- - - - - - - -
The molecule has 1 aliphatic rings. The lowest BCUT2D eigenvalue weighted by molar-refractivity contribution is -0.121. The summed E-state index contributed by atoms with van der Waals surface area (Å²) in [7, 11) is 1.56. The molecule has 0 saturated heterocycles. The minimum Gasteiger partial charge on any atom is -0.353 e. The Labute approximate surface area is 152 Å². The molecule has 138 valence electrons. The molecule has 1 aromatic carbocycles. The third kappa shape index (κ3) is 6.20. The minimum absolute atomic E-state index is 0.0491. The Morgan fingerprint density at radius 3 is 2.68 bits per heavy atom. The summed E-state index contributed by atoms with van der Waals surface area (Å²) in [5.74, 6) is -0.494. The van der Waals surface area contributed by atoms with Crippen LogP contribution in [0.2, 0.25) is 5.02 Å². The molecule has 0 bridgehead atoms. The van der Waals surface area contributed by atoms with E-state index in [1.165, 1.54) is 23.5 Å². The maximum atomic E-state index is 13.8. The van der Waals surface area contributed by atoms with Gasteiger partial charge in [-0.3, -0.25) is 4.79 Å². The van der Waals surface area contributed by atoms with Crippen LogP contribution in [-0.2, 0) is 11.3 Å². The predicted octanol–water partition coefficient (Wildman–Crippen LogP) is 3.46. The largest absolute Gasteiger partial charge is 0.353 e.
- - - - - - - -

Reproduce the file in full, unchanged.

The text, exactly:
The molecule has 1 aliphatic rings. The lowest BCUT2D eigenvalue weighted by molar-refractivity contribution is -0.121. The summed E-state index contributed by atoms with van der Waals surface area (Å²) in [7, 11) is 1.56. The molecule has 0 saturated heterocycles. The minimum Gasteiger partial charge on any atom is -0.353 e. The Labute approximate surface area is 152 Å². The molecule has 138 valence electrons. The molecule has 1 aromatic carbocycles. The third kappa shape index (κ3) is 6.20. The minimum absolute atomic E-state index is 0.0491. The Morgan fingerprint density at radius 3 is 2.68 bits per heavy atom. The summed E-state index contributed by atoms with van der Waals surface area (Å²) in [5.74, 6) is -0.494. The van der Waals surface area contributed by atoms with Crippen LogP contribution in [0.2, 0.25) is 5.02 Å². The molecule has 0 bridgehead atoms. The van der Waals surface area contributed by atoms with E-state index in [1.165, 1.54) is 23.5 Å². The maximum atomic E-state index is 13.8. The van der Waals surface area contributed by atoms with Gasteiger partial charge in [-0.3, -0.25) is 4.79 Å². The van der Waals surface area contributed by atoms with Crippen LogP contribution in [-0.2, 0) is 11.3 Å². The predicted octanol–water partition coefficient (Wildman–Crippen LogP) is 3.46. The largest absolute Gasteiger partial charge is 0.353 e.